A vote of 6-3 among Rocky View County (RVC) council saw the approval of a gravel pit near Big Hill Springs Provincial Park, despite the proposal being met with much public opposition.
The decision came via a special council meeting and public hearing held on March 2. The application, made by Mountain Ash LP, will see a more than 320-acre gravel pit from a quarry located approximately 300 metres away from the Big Hill Spring’s creek underground headwaters, and 1,200 metres from the park’s boundary.
Deputy Reeve Kim McKylor, who was in favour of the gravel pit, said she agreed with some of the councillors in opposition. That said, she added there was an opportunity for groups involved to find a middle ground for the application, but nothing happened.
“A group didn’t take it and now we are where we are today,” she said. “It’s not about choosing one side or the other. Depending on how you weigh data, you will get to the result you want.”
Couns. Crystal Kissel, Samanntha Wright and Kevin Hanson were the three council members opposed to the gravel pit application.
Reeve Daniel Henn said he was disappointed the item wasn’t tabled so council could have more information.
“That said, I agree with McKylor,” he said. “I think people need to realize that working together will ultimately make a better decision overall.”
A letter from Alberta Environment and Parks requesting council to delay the decision was submitted, asking for a more thorough environmental review.
“As the Big Hill Springs are so closely linked to the groundwater at the Mountain Ash site, we question the proposal’s potential impact on groundwater quality and spring chemistry, effects on tufa formation, and its effects on fish and fish habitat,” the letter stated.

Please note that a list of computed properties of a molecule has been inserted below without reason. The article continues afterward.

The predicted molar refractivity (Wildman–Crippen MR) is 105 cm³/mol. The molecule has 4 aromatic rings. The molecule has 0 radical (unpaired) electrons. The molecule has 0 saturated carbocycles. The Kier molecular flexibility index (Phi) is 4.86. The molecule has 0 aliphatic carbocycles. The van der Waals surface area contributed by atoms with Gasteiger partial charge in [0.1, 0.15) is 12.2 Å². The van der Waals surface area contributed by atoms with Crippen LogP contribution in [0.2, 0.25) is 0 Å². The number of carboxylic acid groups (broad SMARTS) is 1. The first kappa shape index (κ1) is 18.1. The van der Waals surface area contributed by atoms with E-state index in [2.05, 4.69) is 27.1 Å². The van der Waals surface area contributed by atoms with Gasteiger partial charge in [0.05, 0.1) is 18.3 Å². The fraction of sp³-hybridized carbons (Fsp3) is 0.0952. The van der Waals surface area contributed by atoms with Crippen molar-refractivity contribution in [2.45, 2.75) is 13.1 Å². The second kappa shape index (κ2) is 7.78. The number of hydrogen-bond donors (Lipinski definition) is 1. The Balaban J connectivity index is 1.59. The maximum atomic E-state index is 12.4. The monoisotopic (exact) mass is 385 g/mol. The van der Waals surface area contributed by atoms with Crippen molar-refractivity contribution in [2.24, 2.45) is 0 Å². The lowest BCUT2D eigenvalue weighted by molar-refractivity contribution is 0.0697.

While it is currently closed for maintenance purposes, Big Hill Springs Provincial Park is a popular destination for Rocky View County residents looking to get out and enjoy nature. Located between Airdrie and Cochrane off of Highway 567, the park receives around 250,000 visitors annually.
Kissel called the item a one-time deal and argued council should consider tabling the item. She made two motions during the meeting – one to refuse the Master Site Development Plan, and another to table the items entirely until more information was available. Both motions failed.
“There are two things that happened here,” she said, “We had the people who were affected, which are the residents and the park users that opposed. Then we had long-form letters from those in favour. I would guess that 90 per cent of those people who wrote in a letter of support will be in no way affected by this operation.
“We only have one Big Hill Springs Park, and if we destroy the spring by making a poor choice today, it will last for generations.”
Kissel referenced the fact that in the 1950s, the government chose to make the land a provincial park and protect it.
“They did it for a reason,” she said. “That hasn’t changed. They actually shut it down because it was so over-loved and over-used, that they gave it time to regenerate itself. They have pumped millions of dollars into this.”
At the public hearing on March 2, RVC received 31 audio and video messages pertaining to the gravel pit application, all of which were in opposition. Additionally, a number of letters were received in opposition.
One letter submitted by Gerald Bietz, who is the president of the Bighill Creek Preservation Society, asked for council to consider the value of the park.
“Big Hill Springs Provincial Park, a significant regional asset, is located in the Bighill Creek drainage,” he said. “In 2019, it is estimated to have received 175,000 visitors. Due to overuse, the Park is currently under renovation.”
He went on to claim there is possibly no more environmentally sensitive development proposal in the entire county.
“To put this artifact in jeopardy for common gravel would be a travesty,” he said. “In our region, gravel is virtually everywhere. It can be sourced from a less sensitive place.”
According to Mountain Ash LP, RVC will receive roughly $8 million in levies from 20 million tonnes of gravel product extracted from the mine during its lifespan.
Council’s decision comes just a month after RVC voted against a separate proposed gravel pit application in Bearspaw.